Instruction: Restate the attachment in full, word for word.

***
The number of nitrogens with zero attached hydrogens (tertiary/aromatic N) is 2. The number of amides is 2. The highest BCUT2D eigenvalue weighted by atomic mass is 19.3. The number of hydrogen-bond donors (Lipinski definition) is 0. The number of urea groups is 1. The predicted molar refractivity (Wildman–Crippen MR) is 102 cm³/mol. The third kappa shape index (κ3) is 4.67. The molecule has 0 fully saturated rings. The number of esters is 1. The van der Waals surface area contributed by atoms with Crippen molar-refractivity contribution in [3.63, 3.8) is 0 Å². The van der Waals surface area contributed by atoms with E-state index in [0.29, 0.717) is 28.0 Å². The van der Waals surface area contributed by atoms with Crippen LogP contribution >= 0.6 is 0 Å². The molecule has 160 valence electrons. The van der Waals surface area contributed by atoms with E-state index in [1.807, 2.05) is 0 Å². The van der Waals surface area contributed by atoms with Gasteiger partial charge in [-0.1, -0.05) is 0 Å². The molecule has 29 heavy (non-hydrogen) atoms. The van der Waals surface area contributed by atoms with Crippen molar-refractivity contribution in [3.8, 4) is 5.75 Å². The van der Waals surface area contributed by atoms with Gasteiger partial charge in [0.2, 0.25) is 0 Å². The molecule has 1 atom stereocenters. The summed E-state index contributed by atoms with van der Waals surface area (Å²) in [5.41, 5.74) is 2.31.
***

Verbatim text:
The number of nitrogens with zero attached hydrogens (tertiary/aromatic N) is 2. The number of amides is 2. The highest BCUT2D eigenvalue weighted by atomic mass is 19.3. The number of hydrogen-bond donors (Lipinski definition) is 0. The number of urea groups is 1. The predicted molar refractivity (Wildman–Crippen MR) is 102 cm³/mol. The third kappa shape index (κ3) is 4.67. The molecule has 0 fully saturated rings. The number of esters is 1. The van der Waals surface area contributed by atoms with Crippen molar-refractivity contribution in [3.63, 3.8) is 0 Å². The van der Waals surface area contributed by atoms with E-state index in [0.29, 0.717) is 28.0 Å². The van der Waals surface area contributed by atoms with Crippen LogP contribution >= 0.6 is 0 Å². The molecule has 160 valence electrons. The van der Waals surface area contributed by atoms with E-state index in [1.807, 2.05) is 0 Å². The van der Waals surface area contributed by atoms with Gasteiger partial charge in [-0.1, -0.05) is 0 Å². The molecule has 29 heavy (non-hydrogen) atoms. The van der Waals surface area contributed by atoms with Crippen molar-refractivity contribution in [3.8, 4) is 5.75 Å². The van der Waals surface area contributed by atoms with Gasteiger partial charge in [0.2, 0.25) is 0 Å². The molecule has 1 atom stereocenters. The summed E-state index contributed by atoms with van der Waals surface area (Å²) in [5.41, 5.74) is 2.31.